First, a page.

In addition I have beef strips with shitake mushroom and a sort of spicy chicken teriyaki.  I cooked the mushrooms the day before, then added them to the beef.  I also cooked some carrot, celery and radish (raw veggies from a couple days ago) and glazed them with the chicken.  In case you want to try them here are my "recipes".  I don't claim they are authentic but they are all based on recipes I have found at other bento blogs and cookbooks with my own adaptations imposed up on them.  Enjoy!

Simmered Shitake Mushrooms:  my recipe said to use fresh mushrooms.  I didn't have any so I soaked dried mushrooms in water, trimmed & discarded the stems, then sautéed them in sesame oil.  I added a drizzle of soy sauce, mirin and sake and a pinch of sugar and simmered until the liquid had cooked away and the mushrooms were glazed.  Garnish with toasted sesame seeds.

Sesame Style Beef:  slice any tender cut of beef thinly against the grain.  About a half dozen generous slices will make a nice serving.  Marinate 15 - 30 minutes in soy sauce, mirin and sake -  about a teaspoon or so of each.  Saute over medium high heat in sesame oil, then add the marinade and simmer, turning often, until the liquid has reduced to a syrupy glaze and the beef is coated.  Optional - you can add a pinch of red pepper flakes and garnish with minced green onion if you wish.  Add the mushrooms and finish the beef & mushrooms together.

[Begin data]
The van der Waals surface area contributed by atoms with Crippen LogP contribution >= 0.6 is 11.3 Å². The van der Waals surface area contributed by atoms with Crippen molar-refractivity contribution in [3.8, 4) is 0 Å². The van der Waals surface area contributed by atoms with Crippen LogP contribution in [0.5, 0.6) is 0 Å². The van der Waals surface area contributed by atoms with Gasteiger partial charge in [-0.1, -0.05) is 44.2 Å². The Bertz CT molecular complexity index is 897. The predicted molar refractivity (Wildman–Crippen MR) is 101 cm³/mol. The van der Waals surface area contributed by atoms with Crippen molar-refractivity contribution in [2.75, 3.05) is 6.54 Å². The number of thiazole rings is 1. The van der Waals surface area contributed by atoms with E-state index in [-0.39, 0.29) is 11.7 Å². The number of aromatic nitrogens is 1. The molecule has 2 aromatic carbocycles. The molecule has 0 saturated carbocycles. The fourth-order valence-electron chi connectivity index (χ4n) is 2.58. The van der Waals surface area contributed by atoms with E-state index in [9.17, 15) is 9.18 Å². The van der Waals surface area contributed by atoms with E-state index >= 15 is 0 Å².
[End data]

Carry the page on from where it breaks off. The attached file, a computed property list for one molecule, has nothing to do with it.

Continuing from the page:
Spicy Chicken:  use chicken breast or thigh, as you prefer, boneless, skinless or not.  Marinate in a little hot sauce such as Tabasco or Picante sauce.  Saute in sesame oil until browned on all sides then add a little teriyaki sauce or a dribble each of soy sauce, mirin and sake (are you getting a picture here?) and simmer until thickened and chicken is glazed.  Optional, include some celery, carrot and onion or radish, thinly sliced and cooked in sesame oil, soy sauce & mirin.  Alternately, toss the marinated chicken in a little corn starch or potato starch, omit the teriyaki sauce, and cook until browned and crusty.

Pack your bento with steamed rice, the beef, chicken and tamagoyaki, if you made one, and some extra spears of asparagus or steamed broccoli florets.  Add a couple cherry tomatoes for color.  Allow the bento to cool completely before placing the cover on the box.  This bento should require no refrigeration as long as it's eaten within a few hours of preparing.

For more bento ideas check out my favorite bento blog, Just Bento.

Quotable quotes; in the category This Way To Tasty But Ugly Tamagoyaki!

"Failures are the finger posts on the road to achievement."
C. S. Lewis